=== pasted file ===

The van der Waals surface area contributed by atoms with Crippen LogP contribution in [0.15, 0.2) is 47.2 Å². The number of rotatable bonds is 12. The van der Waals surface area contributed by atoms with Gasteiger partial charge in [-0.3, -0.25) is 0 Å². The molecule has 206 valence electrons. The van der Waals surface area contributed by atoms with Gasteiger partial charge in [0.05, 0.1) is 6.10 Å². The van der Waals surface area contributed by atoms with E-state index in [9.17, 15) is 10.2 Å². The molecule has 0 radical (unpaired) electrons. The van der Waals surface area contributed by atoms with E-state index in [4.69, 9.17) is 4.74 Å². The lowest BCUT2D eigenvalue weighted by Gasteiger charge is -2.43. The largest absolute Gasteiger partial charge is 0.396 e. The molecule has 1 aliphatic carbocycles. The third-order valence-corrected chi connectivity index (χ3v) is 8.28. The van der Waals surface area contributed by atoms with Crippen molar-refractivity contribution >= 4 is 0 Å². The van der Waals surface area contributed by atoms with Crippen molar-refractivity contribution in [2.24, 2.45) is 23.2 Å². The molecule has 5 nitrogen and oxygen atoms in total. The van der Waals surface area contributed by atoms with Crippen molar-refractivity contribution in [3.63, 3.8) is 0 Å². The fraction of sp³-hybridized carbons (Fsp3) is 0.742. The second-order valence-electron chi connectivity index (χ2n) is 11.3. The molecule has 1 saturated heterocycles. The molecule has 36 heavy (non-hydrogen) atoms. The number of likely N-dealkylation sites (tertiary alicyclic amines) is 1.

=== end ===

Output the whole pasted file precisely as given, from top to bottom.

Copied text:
The van der Waals surface area contributed by atoms with Crippen LogP contribution in [0.15, 0.2) is 47.2 Å². The number of rotatable bonds is 12. The van der Waals surface area contributed by atoms with Gasteiger partial charge in [-0.3, -0.25) is 0 Å². The molecule has 206 valence electrons. The van der Waals surface area contributed by atoms with Gasteiger partial charge in [0.05, 0.1) is 6.10 Å². The van der Waals surface area contributed by atoms with E-state index in [9.17, 15) is 10.2 Å². The molecule has 0 radical (unpaired) electrons. The van der Waals surface area contributed by atoms with E-state index in [4.69, 9.17) is 4.74 Å². The lowest BCUT2D eigenvalue weighted by Gasteiger charge is -2.43. The largest absolute Gasteiger partial charge is 0.396 e. The molecule has 1 aliphatic carbocycles. The third-order valence-corrected chi connectivity index (χ3v) is 8.28. The van der Waals surface area contributed by atoms with Crippen molar-refractivity contribution >= 4 is 0 Å². The van der Waals surface area contributed by atoms with Crippen molar-refractivity contribution in [2.24, 2.45) is 23.2 Å². The molecule has 5 nitrogen and oxygen atoms in total. The van der Waals surface area contributed by atoms with Crippen molar-refractivity contribution in [3.63, 3.8) is 0 Å². The fraction of sp³-hybridized carbons (Fsp3) is 0.742. The second-order valence-electron chi connectivity index (χ2n) is 11.3. The molecule has 1 saturated heterocycles. The molecule has 36 heavy (non-hydrogen) atoms. The number of likely N-dealkylation sites (tertiary alicyclic amines) is 1.